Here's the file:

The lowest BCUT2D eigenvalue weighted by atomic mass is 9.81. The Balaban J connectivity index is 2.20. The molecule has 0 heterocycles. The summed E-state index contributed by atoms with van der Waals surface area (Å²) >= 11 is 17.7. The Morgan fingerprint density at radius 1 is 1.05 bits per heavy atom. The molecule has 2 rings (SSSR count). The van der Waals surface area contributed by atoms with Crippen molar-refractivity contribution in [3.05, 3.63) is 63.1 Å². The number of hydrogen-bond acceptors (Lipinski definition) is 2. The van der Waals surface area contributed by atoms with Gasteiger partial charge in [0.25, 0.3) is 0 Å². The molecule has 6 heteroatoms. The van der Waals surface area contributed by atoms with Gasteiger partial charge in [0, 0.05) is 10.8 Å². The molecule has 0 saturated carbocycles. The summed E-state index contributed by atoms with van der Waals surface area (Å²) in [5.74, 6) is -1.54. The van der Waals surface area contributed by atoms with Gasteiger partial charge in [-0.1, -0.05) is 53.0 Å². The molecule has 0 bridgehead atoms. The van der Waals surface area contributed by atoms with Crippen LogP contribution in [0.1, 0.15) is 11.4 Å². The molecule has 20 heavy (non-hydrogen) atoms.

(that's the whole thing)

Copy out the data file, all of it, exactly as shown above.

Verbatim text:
The lowest BCUT2D eigenvalue weighted by atomic mass is 9.81. The Balaban J connectivity index is 2.20. The molecule has 0 heterocycles. The summed E-state index contributed by atoms with van der Waals surface area (Å²) >= 11 is 17.7. The Morgan fingerprint density at radius 1 is 1.05 bits per heavy atom. The molecule has 2 rings (SSSR count). The van der Waals surface area contributed by atoms with Crippen molar-refractivity contribution in [3.05, 3.63) is 63.1 Å². The number of hydrogen-bond acceptors (Lipinski definition) is 2. The van der Waals surface area contributed by atoms with Gasteiger partial charge in [0.25, 0.3) is 0 Å². The molecule has 6 heteroatoms. The van der Waals surface area contributed by atoms with Gasteiger partial charge in [0, 0.05) is 10.8 Å². The molecule has 0 saturated carbocycles. The summed E-state index contributed by atoms with van der Waals surface area (Å²) in [5.74, 6) is -1.54. The van der Waals surface area contributed by atoms with Gasteiger partial charge in [-0.1, -0.05) is 53.0 Å². The molecule has 0 bridgehead atoms. The van der Waals surface area contributed by atoms with Crippen LogP contribution in [0.1, 0.15) is 11.4 Å². The molecule has 20 heavy (non-hydrogen) atoms.